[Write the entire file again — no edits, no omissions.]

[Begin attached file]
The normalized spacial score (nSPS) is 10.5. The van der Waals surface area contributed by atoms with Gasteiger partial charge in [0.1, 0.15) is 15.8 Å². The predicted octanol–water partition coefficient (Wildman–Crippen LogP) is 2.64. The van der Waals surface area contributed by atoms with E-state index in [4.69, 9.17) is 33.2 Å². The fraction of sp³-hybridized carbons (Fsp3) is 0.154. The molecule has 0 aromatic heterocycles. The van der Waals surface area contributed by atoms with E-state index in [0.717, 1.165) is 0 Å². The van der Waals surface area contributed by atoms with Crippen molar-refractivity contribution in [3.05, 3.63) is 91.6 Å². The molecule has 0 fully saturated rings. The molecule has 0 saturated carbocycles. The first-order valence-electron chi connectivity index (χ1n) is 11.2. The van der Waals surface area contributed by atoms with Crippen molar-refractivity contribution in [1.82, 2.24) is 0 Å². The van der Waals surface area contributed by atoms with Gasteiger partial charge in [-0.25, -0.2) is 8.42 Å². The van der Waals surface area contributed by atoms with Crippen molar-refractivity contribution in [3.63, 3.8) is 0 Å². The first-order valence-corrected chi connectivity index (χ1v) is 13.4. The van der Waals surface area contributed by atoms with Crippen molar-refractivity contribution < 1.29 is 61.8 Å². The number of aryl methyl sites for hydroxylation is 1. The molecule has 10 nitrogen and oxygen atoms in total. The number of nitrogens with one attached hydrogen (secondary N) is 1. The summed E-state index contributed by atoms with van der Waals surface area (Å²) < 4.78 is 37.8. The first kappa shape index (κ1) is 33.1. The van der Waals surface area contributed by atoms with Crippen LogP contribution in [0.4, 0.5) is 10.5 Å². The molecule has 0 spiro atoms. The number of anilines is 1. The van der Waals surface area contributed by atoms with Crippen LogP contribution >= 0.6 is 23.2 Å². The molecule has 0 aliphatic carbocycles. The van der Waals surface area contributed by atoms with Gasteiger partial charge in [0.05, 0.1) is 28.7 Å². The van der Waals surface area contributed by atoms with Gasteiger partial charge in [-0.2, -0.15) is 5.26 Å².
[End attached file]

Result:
The normalized spacial score (nSPS) is 10.5. The van der Waals surface area contributed by atoms with Gasteiger partial charge in [0.1, 0.15) is 15.8 Å². The predicted octanol–water partition coefficient (Wildman–Crippen LogP) is 2.64. The van der Waals surface area contributed by atoms with E-state index in [4.69, 9.17) is 33.2 Å². The fraction of sp³-hybridized carbons (Fsp3) is 0.154. The molecule has 0 aromatic heterocycles. The van der Waals surface area contributed by atoms with E-state index in [0.717, 1.165) is 0 Å². The van der Waals surface area contributed by atoms with Crippen molar-refractivity contribution in [3.05, 3.63) is 91.6 Å². The molecule has 0 fully saturated rings. The molecule has 0 saturated carbocycles. The first-order valence-electron chi connectivity index (χ1n) is 11.2. The van der Waals surface area contributed by atoms with Crippen molar-refractivity contribution in [1.82, 2.24) is 0 Å². The van der Waals surface area contributed by atoms with Gasteiger partial charge in [-0.25, -0.2) is 8.42 Å². The van der Waals surface area contributed by atoms with Crippen molar-refractivity contribution in [3.63, 3.8) is 0 Å². The first-order valence-corrected chi connectivity index (χ1v) is 13.4. The van der Waals surface area contributed by atoms with Crippen molar-refractivity contribution < 1.29 is 61.8 Å². The number of aryl methyl sites for hydroxylation is 1. The molecule has 10 nitrogen and oxygen atoms in total. The number of nitrogens with one attached hydrogen (secondary N) is 1. The summed E-state index contributed by atoms with van der Waals surface area (Å²) < 4.78 is 37.8. The first kappa shape index (κ1) is 33.1. The van der Waals surface area contributed by atoms with Crippen LogP contribution in [0.4, 0.5) is 10.5 Å². The molecule has 0 spiro atoms. The number of anilines is 1. The van der Waals surface area contributed by atoms with Crippen LogP contribution >= 0.6 is 23.2 Å². The molecule has 0 aliphatic carbocycles. The van der Waals surface area contributed by atoms with Gasteiger partial charge in [0.05, 0.1) is 28.7 Å². The van der Waals surface area contributed by atoms with Gasteiger partial charge in [-0.2, -0.15) is 5.26 Å².